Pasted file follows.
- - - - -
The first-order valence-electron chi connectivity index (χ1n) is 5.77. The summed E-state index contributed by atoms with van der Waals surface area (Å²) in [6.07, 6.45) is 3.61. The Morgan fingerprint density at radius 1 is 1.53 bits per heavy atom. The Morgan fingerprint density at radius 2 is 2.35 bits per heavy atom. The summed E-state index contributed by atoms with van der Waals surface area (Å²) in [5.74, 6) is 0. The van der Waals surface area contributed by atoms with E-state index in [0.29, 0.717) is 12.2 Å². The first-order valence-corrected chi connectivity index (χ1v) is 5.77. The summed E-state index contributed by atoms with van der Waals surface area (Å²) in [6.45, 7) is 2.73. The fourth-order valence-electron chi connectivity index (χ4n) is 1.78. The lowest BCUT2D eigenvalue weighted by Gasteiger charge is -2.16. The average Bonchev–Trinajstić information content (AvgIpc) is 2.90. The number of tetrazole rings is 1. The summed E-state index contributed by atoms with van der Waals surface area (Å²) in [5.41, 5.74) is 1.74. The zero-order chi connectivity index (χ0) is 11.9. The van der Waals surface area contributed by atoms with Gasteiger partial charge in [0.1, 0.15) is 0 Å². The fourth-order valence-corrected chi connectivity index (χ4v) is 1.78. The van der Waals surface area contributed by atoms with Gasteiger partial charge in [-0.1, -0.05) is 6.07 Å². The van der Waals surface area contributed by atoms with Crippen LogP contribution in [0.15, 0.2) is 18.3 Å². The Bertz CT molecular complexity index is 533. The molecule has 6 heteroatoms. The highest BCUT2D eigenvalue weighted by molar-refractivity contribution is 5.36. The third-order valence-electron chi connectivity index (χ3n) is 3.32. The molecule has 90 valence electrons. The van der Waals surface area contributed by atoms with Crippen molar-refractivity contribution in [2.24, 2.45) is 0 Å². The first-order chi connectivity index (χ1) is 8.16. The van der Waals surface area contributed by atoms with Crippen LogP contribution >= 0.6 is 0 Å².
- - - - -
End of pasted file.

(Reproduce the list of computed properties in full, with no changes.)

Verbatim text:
The first-order valence-electron chi connectivity index (χ1n) is 5.77. The summed E-state index contributed by atoms with van der Waals surface area (Å²) in [6.07, 6.45) is 3.61. The Morgan fingerprint density at radius 1 is 1.53 bits per heavy atom. The Morgan fingerprint density at radius 2 is 2.35 bits per heavy atom. The summed E-state index contributed by atoms with van der Waals surface area (Å²) in [5.74, 6) is 0. The van der Waals surface area contributed by atoms with E-state index in [0.29, 0.717) is 12.2 Å². The first-order valence-corrected chi connectivity index (χ1v) is 5.77. The summed E-state index contributed by atoms with van der Waals surface area (Å²) in [6.45, 7) is 2.73. The fourth-order valence-electron chi connectivity index (χ4n) is 1.78. The lowest BCUT2D eigenvalue weighted by Gasteiger charge is -2.16. The average Bonchev–Trinajstić information content (AvgIpc) is 2.90. The number of tetrazole rings is 1. The summed E-state index contributed by atoms with van der Waals surface area (Å²) in [5.41, 5.74) is 1.74. The zero-order chi connectivity index (χ0) is 11.9. The van der Waals surface area contributed by atoms with Gasteiger partial charge in [0.1, 0.15) is 0 Å². The fourth-order valence-corrected chi connectivity index (χ4v) is 1.78. The van der Waals surface area contributed by atoms with Gasteiger partial charge in [-0.1, -0.05) is 6.07 Å². The van der Waals surface area contributed by atoms with Crippen LogP contribution in [0.15, 0.2) is 18.3 Å². The Bertz CT molecular complexity index is 533. The molecule has 6 heteroatoms. The highest BCUT2D eigenvalue weighted by molar-refractivity contribution is 5.36. The third-order valence-electron chi connectivity index (χ3n) is 3.32. The molecule has 90 valence electrons. The van der Waals surface area contributed by atoms with Crippen molar-refractivity contribution in [2.24, 2.45) is 0 Å². The first-order chi connectivity index (χ1) is 8.16. The van der Waals surface area contributed by atoms with Crippen LogP contribution >= 0.6 is 0 Å².